My mom’s waiting in the glass-walled library because I asked her here. But now I’m embarrassed, ready to run and hide.
My mom’s not embarrassing, not at all. It’s me. Half way through my first semester at college, I wake up screaming. Meanwhile, my roommate cries all the time.
Last night I dreamed that surgery-gone-wrong had attached my organs outside my body. The lower intestine? Disgusting. I had to wind it up like a hose and duct tape it to my hip. I heard sniffling and scratching and woke up to find Monique crouched naked, surrounded by empty candy wrappers and gobbling up another Cadbury bar, cream oozing out.
Through the glass doors, I see my mom talking to Robert Peterson, who dresses like a banker. He also uses an unlit pipe for a prop. It’s impossible to fit in here. People prize their own superiority so much that the social atmosphere stinks of five thousand geniuses stacked on totem poles.
My mom has gotten Robert to laugh for real. I’ve only seen him fake-laugh. It’s getting dark and the rain hits in horizontal sheets. I better go in, before she makes Robert laugh again. She hurries over to hug me, not caring that my clothes are soaked.
Shit, did I really push my hand in her face? Like: “Halt!” She doesn’t care; she’s touching my shoulders and saying how much she loves me and I’m shrinking back, gritting my teeth. “Quit talking. People can hear.”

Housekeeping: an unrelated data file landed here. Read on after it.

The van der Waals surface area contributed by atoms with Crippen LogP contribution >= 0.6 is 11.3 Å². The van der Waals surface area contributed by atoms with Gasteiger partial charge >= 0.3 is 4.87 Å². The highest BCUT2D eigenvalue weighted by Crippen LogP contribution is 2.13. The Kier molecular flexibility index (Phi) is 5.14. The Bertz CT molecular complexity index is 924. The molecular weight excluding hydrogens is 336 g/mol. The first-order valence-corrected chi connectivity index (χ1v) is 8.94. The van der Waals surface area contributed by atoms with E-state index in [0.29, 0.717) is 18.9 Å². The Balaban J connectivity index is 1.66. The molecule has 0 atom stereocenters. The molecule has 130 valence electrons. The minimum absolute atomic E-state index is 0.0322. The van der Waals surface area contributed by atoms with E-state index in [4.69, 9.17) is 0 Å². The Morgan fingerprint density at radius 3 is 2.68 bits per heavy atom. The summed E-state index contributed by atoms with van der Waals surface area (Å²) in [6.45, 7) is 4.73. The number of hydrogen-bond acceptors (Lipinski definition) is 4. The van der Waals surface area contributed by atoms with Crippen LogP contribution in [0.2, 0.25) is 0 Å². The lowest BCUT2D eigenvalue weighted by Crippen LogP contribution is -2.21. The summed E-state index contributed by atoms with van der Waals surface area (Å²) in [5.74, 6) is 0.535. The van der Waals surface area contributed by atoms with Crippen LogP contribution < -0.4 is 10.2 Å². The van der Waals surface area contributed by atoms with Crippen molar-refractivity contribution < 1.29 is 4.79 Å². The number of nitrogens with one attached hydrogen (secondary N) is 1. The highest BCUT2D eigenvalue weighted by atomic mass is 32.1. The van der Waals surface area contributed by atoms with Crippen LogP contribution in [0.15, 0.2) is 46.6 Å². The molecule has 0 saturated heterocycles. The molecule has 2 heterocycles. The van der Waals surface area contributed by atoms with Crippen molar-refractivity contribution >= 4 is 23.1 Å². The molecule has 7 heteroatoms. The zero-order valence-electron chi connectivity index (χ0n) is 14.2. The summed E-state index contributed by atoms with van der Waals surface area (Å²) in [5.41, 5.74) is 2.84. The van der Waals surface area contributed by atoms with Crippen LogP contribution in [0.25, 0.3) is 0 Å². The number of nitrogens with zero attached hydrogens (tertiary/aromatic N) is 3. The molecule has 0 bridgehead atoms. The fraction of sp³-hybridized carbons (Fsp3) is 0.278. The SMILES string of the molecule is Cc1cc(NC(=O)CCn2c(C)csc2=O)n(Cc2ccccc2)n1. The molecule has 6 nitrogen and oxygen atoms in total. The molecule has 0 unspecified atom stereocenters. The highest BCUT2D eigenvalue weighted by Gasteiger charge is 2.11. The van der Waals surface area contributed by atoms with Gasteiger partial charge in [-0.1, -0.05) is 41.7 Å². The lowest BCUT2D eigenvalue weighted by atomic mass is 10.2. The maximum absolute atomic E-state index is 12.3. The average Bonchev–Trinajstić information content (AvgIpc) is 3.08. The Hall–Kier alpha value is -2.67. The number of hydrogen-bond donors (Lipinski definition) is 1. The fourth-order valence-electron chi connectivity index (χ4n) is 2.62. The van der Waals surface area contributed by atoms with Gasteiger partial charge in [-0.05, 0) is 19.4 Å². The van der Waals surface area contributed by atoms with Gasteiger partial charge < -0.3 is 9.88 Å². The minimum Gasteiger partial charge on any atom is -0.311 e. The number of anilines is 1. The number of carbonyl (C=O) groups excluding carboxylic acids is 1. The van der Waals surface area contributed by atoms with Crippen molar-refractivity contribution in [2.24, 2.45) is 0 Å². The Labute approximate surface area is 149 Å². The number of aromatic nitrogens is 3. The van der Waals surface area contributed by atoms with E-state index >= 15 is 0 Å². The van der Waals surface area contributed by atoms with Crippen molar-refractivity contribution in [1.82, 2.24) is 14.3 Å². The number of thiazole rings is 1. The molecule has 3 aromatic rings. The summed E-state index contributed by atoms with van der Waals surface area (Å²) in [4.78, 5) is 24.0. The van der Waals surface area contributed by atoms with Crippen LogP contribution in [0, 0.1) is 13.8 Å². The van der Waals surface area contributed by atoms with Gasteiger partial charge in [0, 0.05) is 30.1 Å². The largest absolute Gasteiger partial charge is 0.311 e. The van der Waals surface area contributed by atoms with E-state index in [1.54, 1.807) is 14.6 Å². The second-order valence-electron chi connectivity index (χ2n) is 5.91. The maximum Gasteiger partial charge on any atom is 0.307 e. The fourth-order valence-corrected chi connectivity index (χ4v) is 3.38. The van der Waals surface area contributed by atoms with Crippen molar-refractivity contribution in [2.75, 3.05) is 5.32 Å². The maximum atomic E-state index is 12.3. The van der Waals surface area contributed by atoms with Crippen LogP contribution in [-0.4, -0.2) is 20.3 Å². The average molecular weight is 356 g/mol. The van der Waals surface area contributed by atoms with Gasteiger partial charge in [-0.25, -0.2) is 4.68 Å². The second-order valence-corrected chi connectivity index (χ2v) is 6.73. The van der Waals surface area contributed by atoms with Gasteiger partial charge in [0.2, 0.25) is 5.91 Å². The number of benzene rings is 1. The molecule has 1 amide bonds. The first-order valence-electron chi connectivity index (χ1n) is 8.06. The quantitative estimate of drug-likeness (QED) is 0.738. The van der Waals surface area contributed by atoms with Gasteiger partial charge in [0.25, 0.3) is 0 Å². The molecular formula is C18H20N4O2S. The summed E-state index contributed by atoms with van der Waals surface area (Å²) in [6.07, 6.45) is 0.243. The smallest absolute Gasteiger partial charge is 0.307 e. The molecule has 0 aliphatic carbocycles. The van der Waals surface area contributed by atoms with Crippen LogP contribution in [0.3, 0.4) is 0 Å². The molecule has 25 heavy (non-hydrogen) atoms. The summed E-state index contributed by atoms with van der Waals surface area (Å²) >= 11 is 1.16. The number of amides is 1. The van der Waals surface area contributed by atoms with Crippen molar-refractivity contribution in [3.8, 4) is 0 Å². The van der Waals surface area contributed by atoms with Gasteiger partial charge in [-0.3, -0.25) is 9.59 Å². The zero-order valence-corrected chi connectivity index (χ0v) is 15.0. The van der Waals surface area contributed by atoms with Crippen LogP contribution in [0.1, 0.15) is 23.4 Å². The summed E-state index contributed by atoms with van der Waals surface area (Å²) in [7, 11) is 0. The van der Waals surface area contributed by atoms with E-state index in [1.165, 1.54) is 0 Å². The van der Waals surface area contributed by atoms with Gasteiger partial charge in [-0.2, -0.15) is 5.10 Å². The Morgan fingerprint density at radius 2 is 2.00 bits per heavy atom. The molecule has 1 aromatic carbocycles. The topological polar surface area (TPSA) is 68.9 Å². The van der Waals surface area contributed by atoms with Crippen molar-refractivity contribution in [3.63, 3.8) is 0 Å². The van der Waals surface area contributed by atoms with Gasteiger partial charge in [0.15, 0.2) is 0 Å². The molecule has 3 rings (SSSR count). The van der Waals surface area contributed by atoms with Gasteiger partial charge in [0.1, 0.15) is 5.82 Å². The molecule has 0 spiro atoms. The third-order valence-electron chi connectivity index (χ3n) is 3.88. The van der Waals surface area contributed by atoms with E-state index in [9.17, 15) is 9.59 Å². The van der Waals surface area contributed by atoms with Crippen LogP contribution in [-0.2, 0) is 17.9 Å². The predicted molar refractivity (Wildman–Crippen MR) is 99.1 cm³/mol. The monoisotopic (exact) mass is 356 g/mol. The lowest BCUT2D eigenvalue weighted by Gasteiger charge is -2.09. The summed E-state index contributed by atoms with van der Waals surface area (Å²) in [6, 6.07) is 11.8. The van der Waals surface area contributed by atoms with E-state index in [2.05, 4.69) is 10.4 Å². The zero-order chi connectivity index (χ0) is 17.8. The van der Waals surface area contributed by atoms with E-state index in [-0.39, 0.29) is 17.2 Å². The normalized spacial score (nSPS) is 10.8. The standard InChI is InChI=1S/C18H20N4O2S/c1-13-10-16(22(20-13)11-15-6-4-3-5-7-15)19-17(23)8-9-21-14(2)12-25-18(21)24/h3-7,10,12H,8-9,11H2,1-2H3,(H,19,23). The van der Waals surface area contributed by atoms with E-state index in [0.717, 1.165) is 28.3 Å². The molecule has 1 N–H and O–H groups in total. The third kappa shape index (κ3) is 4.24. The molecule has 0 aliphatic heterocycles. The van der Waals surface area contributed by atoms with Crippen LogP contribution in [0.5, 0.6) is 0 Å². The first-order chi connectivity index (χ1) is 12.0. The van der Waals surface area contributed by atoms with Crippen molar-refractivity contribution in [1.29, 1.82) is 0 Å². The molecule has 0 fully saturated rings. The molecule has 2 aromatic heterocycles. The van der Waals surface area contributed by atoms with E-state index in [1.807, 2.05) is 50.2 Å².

We stay at a “Bed and Breakfast,” meaning someone’s house, which creeps me out, but anything’s better than the dorm. Without my roommate weeping and eating, I sleep late. My mom’s already dressed and reading The New Yorker.
“They left out muffins and coffee for you.”
“I’ll eat later. Whoa! It really felt good to sleep.”
It’s stopped raining and the fog is chest high. I ask her if we can walk back. “Before I have to reconfigure myself into that capsule.”
She smiles her sympathetic smile. “That bad?”
It’s great to be outside. We trudge along hills swathed in fog—no distinct sun in the sky, just this thin, tight light. My mom says she’ll remember this, the trees dripping and sighing in the cold, fresh, highly condensed air.
“We could be walking back a hundred years,” she says, “or ahead.”
“We could end up anywhere.”
And then my mom says the perfect thing. She says, “What if we end up someplace we can only find in our minds? When we’re off guard.”
Wouldn’t that be sweet? My mom and I wandering off somewhere unguarded, and until then, undiscovered.